Michael: Here’s another interesting part of the Tarantula: the Vibram outsole. What it lacks in flexibility, I think it makes up for in traction and useability; the amount of rubber here does not suggest an agile performer, to be sure, but that same bulk does make the Tarantula an extremely viable road-to-trail shoe (as I took it on one recent route that eventually reaches a few miles of crushed gravel, before I needed to head back). I’m carefully optimistic it will also be an excellent winter snow and slush option, even if that dooms my slick white upper. But really, for those runners who are able to reach any sort of soft surface from their backyard, I think the Tarantula’s viability on moderately technical trails should not be discounted.

Canice: I have to imagine this is where the Tarantula’s are picking up weight, but in a world of disposable running shoes it’s nice to have a shoe where you know the outsole will outlast the midsole and just happens to have fantastic traction.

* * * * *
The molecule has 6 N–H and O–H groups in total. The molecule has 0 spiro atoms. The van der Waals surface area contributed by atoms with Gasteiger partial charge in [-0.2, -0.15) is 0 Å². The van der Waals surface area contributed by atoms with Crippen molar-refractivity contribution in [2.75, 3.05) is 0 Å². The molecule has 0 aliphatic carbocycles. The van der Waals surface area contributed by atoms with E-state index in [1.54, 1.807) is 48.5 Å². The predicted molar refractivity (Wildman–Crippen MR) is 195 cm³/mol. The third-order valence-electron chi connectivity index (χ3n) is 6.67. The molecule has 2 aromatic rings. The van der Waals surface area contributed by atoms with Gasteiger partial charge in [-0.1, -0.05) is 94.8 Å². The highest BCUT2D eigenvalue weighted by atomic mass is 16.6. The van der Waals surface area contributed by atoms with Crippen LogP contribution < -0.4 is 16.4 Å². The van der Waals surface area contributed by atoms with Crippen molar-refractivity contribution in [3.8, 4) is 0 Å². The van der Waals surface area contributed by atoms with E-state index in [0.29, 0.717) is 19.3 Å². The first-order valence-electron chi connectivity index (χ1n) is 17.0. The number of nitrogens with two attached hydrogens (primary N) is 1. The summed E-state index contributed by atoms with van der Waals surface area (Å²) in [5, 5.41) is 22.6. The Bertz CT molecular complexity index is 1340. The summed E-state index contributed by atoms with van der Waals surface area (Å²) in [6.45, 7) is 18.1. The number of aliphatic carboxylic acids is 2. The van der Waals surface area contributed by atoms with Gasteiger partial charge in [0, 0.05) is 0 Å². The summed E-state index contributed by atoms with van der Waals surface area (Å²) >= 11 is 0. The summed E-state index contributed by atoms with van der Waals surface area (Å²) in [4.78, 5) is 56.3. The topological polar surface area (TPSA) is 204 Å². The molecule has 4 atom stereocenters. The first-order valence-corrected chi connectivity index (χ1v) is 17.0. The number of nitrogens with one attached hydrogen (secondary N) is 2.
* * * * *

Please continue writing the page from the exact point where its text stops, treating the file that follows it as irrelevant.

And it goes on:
Sam: The outsole is made of Vibram’s XS Trek compound which is slightly softer and bouncier than MegaGrip. It is a  good choice for a shoe intended for all surfaces.

There is full full coverage here with a good flex point at the forefoot in the gap between outsole areas  which makes them fine climbers and also agile. While contributing to a somewhat firm feel masking the midsole’s excellent cushion, the rock protection is about as good as I have seen in a relatively low stack non rock plated trail shoe and the overall trail stability (with plenty of agility) of the underfoot platform is outstanding.

The outsole pattern speaks to street more than mud or snow but...on loose gravel and dirt both up and down the grip has proven stellar especially when combined with the broad contact area from the overall platform.

At 40 miles or road, smooth trail, and even 10 miles of quite rocky hiking there is absolutely zero wear.